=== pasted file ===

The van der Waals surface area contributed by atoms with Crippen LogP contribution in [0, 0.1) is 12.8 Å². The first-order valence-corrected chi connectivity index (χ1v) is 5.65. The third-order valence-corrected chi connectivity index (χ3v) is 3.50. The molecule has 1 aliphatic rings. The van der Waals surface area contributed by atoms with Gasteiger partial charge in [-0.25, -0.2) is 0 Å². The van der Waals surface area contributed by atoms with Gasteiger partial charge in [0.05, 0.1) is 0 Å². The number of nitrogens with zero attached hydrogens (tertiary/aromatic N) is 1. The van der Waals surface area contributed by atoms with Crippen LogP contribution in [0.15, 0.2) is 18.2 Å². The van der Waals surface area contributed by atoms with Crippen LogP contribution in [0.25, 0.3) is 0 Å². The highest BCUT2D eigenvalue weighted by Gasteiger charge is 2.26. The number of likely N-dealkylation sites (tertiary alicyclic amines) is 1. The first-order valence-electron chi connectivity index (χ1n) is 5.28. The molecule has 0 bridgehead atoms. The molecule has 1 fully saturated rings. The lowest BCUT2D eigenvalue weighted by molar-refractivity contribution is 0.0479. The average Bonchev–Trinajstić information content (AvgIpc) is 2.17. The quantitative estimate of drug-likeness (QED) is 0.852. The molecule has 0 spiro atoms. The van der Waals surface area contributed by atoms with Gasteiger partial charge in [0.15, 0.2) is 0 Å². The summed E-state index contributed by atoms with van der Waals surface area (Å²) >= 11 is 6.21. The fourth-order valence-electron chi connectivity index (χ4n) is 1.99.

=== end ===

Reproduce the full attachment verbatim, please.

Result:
The van der Waals surface area contributed by atoms with Crippen LogP contribution in [0, 0.1) is 12.8 Å². The first-order valence-corrected chi connectivity index (χ1v) is 5.65. The third-order valence-corrected chi connectivity index (χ3v) is 3.50. The molecule has 1 aliphatic rings. The van der Waals surface area contributed by atoms with Gasteiger partial charge in [-0.25, -0.2) is 0 Å². The van der Waals surface area contributed by atoms with Gasteiger partial charge in [0.05, 0.1) is 0 Å². The number of nitrogens with zero attached hydrogens (tertiary/aromatic N) is 1. The van der Waals surface area contributed by atoms with Crippen LogP contribution in [0.15, 0.2) is 18.2 Å². The van der Waals surface area contributed by atoms with Crippen LogP contribution in [0.25, 0.3) is 0 Å². The highest BCUT2D eigenvalue weighted by Gasteiger charge is 2.26. The number of likely N-dealkylation sites (tertiary alicyclic amines) is 1. The first-order valence-electron chi connectivity index (χ1n) is 5.28. The molecule has 0 bridgehead atoms. The molecule has 1 fully saturated rings. The lowest BCUT2D eigenvalue weighted by molar-refractivity contribution is 0.0479. The average Bonchev–Trinajstić information content (AvgIpc) is 2.17. The quantitative estimate of drug-likeness (QED) is 0.852. The molecule has 0 spiro atoms. The van der Waals surface area contributed by atoms with Gasteiger partial charge in [0.15, 0.2) is 0 Å². The summed E-state index contributed by atoms with van der Waals surface area (Å²) >= 11 is 6.21. The fourth-order valence-electron chi connectivity index (χ4n) is 1.99.